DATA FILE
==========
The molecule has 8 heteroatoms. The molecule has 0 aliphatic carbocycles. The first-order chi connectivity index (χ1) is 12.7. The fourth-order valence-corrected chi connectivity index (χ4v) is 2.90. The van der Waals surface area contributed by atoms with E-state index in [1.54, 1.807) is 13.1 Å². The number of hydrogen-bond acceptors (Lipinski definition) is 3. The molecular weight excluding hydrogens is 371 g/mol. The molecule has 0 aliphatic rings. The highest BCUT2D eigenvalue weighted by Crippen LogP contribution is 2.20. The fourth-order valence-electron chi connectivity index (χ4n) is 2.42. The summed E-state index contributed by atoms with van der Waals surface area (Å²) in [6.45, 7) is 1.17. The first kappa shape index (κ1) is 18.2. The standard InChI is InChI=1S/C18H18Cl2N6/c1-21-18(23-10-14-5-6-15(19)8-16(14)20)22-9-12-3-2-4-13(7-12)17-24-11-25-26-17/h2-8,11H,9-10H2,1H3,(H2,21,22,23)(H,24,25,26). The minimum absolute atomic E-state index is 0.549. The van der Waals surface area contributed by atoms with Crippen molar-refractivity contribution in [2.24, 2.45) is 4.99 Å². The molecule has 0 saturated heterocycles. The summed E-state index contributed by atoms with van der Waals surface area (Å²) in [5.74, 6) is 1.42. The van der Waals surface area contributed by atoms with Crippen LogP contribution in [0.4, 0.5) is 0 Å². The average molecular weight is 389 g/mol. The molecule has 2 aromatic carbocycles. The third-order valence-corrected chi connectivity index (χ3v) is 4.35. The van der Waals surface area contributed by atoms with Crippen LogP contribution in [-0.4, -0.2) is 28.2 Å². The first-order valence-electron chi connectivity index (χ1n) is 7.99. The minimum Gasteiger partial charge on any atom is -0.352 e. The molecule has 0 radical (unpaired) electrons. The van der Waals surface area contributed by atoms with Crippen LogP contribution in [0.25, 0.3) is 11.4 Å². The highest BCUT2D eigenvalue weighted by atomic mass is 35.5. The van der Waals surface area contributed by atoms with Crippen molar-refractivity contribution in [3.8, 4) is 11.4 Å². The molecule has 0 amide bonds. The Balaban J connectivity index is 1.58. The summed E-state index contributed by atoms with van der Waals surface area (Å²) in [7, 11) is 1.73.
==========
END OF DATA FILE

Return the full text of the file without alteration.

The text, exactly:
The molecule has 8 heteroatoms. The molecule has 0 aliphatic carbocycles. The first-order chi connectivity index (χ1) is 12.7. The fourth-order valence-corrected chi connectivity index (χ4v) is 2.90. The van der Waals surface area contributed by atoms with E-state index in [1.54, 1.807) is 13.1 Å². The number of hydrogen-bond acceptors (Lipinski definition) is 3. The molecular weight excluding hydrogens is 371 g/mol. The molecule has 0 aliphatic rings. The highest BCUT2D eigenvalue weighted by Crippen LogP contribution is 2.20. The fourth-order valence-electron chi connectivity index (χ4n) is 2.42. The summed E-state index contributed by atoms with van der Waals surface area (Å²) in [6.45, 7) is 1.17. The first kappa shape index (κ1) is 18.2. The standard InChI is InChI=1S/C18H18Cl2N6/c1-21-18(23-10-14-5-6-15(19)8-16(14)20)22-9-12-3-2-4-13(7-12)17-24-11-25-26-17/h2-8,11H,9-10H2,1H3,(H2,21,22,23)(H,24,25,26). The minimum absolute atomic E-state index is 0.549. The van der Waals surface area contributed by atoms with Crippen molar-refractivity contribution in [2.24, 2.45) is 4.99 Å². The molecule has 0 saturated heterocycles. The summed E-state index contributed by atoms with van der Waals surface area (Å²) in [5.74, 6) is 1.42. The van der Waals surface area contributed by atoms with Crippen LogP contribution in [0.4, 0.5) is 0 Å². The average molecular weight is 389 g/mol. The molecule has 2 aromatic carbocycles. The third-order valence-corrected chi connectivity index (χ3v) is 4.35. The van der Waals surface area contributed by atoms with Crippen LogP contribution in [-0.4, -0.2) is 28.2 Å². The first-order valence-electron chi connectivity index (χ1n) is 7.99. The minimum Gasteiger partial charge on any atom is -0.352 e. The molecule has 0 radical (unpaired) electrons. The van der Waals surface area contributed by atoms with Crippen LogP contribution in [0.25, 0.3) is 11.4 Å². The highest BCUT2D eigenvalue weighted by atomic mass is 35.5. The van der Waals surface area contributed by atoms with Crippen molar-refractivity contribution in [3.8, 4) is 11.4 Å². The molecule has 0 amide bonds. The Balaban J connectivity index is 1.58. The summed E-state index contributed by atoms with van der Waals surface area (Å²) in [7, 11) is 1.73.